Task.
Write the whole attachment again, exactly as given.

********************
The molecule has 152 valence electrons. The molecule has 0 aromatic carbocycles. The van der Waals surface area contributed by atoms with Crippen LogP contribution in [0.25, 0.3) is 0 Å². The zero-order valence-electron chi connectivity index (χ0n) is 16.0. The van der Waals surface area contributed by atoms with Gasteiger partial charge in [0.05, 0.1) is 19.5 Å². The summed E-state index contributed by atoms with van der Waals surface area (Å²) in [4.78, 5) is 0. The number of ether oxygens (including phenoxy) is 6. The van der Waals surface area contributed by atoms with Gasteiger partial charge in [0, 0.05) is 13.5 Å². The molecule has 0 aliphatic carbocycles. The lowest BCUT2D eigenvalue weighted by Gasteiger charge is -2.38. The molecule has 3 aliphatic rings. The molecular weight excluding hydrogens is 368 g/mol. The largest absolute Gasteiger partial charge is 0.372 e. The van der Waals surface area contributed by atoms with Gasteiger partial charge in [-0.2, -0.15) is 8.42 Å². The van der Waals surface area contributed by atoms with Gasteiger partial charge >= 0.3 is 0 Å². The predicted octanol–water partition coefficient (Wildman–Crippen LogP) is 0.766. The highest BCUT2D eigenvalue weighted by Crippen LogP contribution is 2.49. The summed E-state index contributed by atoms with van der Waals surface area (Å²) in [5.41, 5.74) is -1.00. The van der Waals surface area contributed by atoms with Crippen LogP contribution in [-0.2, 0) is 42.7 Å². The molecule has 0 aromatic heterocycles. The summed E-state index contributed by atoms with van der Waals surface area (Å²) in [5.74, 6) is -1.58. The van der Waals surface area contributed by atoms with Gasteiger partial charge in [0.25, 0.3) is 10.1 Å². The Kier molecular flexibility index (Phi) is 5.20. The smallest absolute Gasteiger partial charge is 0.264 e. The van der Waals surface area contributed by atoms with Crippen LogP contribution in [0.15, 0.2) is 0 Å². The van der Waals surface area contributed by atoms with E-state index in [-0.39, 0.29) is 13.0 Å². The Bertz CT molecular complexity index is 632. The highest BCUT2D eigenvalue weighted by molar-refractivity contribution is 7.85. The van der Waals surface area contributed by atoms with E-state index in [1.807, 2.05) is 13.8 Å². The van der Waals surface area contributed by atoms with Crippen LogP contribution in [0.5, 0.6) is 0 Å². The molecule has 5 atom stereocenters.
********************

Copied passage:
The molecule has 152 valence electrons. The molecule has 0 aromatic carbocycles. The van der Waals surface area contributed by atoms with Crippen LogP contribution in [0.25, 0.3) is 0 Å². The zero-order valence-electron chi connectivity index (χ0n) is 16.0. The van der Waals surface area contributed by atoms with Gasteiger partial charge in [0.05, 0.1) is 19.5 Å². The summed E-state index contributed by atoms with van der Waals surface area (Å²) in [4.78, 5) is 0. The number of ether oxygens (including phenoxy) is 6. The van der Waals surface area contributed by atoms with Gasteiger partial charge in [0, 0.05) is 13.5 Å². The molecule has 0 aliphatic carbocycles. The lowest BCUT2D eigenvalue weighted by Gasteiger charge is -2.38. The molecule has 3 aliphatic rings. The molecular weight excluding hydrogens is 368 g/mol. The largest absolute Gasteiger partial charge is 0.372 e. The van der Waals surface area contributed by atoms with Gasteiger partial charge in [-0.2, -0.15) is 8.42 Å². The van der Waals surface area contributed by atoms with Gasteiger partial charge >= 0.3 is 0 Å². The predicted octanol–water partition coefficient (Wildman–Crippen LogP) is 0.766. The highest BCUT2D eigenvalue weighted by Crippen LogP contribution is 2.49. The summed E-state index contributed by atoms with van der Waals surface area (Å²) in [5.41, 5.74) is -1.00. The van der Waals surface area contributed by atoms with Crippen LogP contribution in [-0.2, 0) is 42.7 Å². The molecule has 0 aromatic heterocycles. The summed E-state index contributed by atoms with van der Waals surface area (Å²) in [5.74, 6) is -1.58. The van der Waals surface area contributed by atoms with Gasteiger partial charge in [0.25, 0.3) is 10.1 Å². The Kier molecular flexibility index (Phi) is 5.20. The smallest absolute Gasteiger partial charge is 0.264 e. The van der Waals surface area contributed by atoms with Crippen LogP contribution in [0.15, 0.2) is 0 Å². The van der Waals surface area contributed by atoms with E-state index in [-0.39, 0.29) is 13.0 Å². The Bertz CT molecular complexity index is 632. The highest BCUT2D eigenvalue weighted by molar-refractivity contribution is 7.85. The van der Waals surface area contributed by atoms with E-state index in [1.807, 2.05) is 13.8 Å². The van der Waals surface area contributed by atoms with Crippen LogP contribution in [0.5, 0.6) is 0 Å². The molecule has 5 atom stereocenters.